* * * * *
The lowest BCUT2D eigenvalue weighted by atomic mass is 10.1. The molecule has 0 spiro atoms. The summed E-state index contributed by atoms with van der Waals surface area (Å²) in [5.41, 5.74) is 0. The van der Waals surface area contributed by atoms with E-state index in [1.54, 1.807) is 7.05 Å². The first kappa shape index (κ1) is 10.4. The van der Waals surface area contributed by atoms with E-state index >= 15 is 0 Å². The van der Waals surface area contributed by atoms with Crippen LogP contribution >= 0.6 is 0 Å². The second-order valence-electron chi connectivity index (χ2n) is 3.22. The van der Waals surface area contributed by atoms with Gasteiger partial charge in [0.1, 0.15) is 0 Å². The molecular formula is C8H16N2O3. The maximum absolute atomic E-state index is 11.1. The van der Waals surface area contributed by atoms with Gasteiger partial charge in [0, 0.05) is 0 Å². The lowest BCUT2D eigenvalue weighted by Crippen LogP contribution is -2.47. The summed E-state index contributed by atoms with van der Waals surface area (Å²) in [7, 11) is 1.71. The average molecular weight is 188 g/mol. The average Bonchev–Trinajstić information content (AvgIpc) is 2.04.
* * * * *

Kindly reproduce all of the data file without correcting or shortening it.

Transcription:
The lowest BCUT2D eigenvalue weighted by atomic mass is 10.1. The molecule has 0 spiro atoms. The summed E-state index contributed by atoms with van der Waals surface area (Å²) in [5.41, 5.74) is 0. The van der Waals surface area contributed by atoms with E-state index in [1.54, 1.807) is 7.05 Å². The first kappa shape index (κ1) is 10.4. The van der Waals surface area contributed by atoms with E-state index >= 15 is 0 Å². The van der Waals surface area contributed by atoms with Crippen LogP contribution >= 0.6 is 0 Å². The second-order valence-electron chi connectivity index (χ2n) is 3.22. The van der Waals surface area contributed by atoms with Gasteiger partial charge in [0.1, 0.15) is 0 Å². The molecular formula is C8H16N2O3. The maximum absolute atomic E-state index is 11.1. The van der Waals surface area contributed by atoms with Gasteiger partial charge in [0, 0.05) is 0 Å². The lowest BCUT2D eigenvalue weighted by Crippen LogP contribution is -2.47. The summed E-state index contributed by atoms with van der Waals surface area (Å²) in [7, 11) is 1.71. The average molecular weight is 188 g/mol. The average Bonchev–Trinajstić information content (AvgIpc) is 2.04.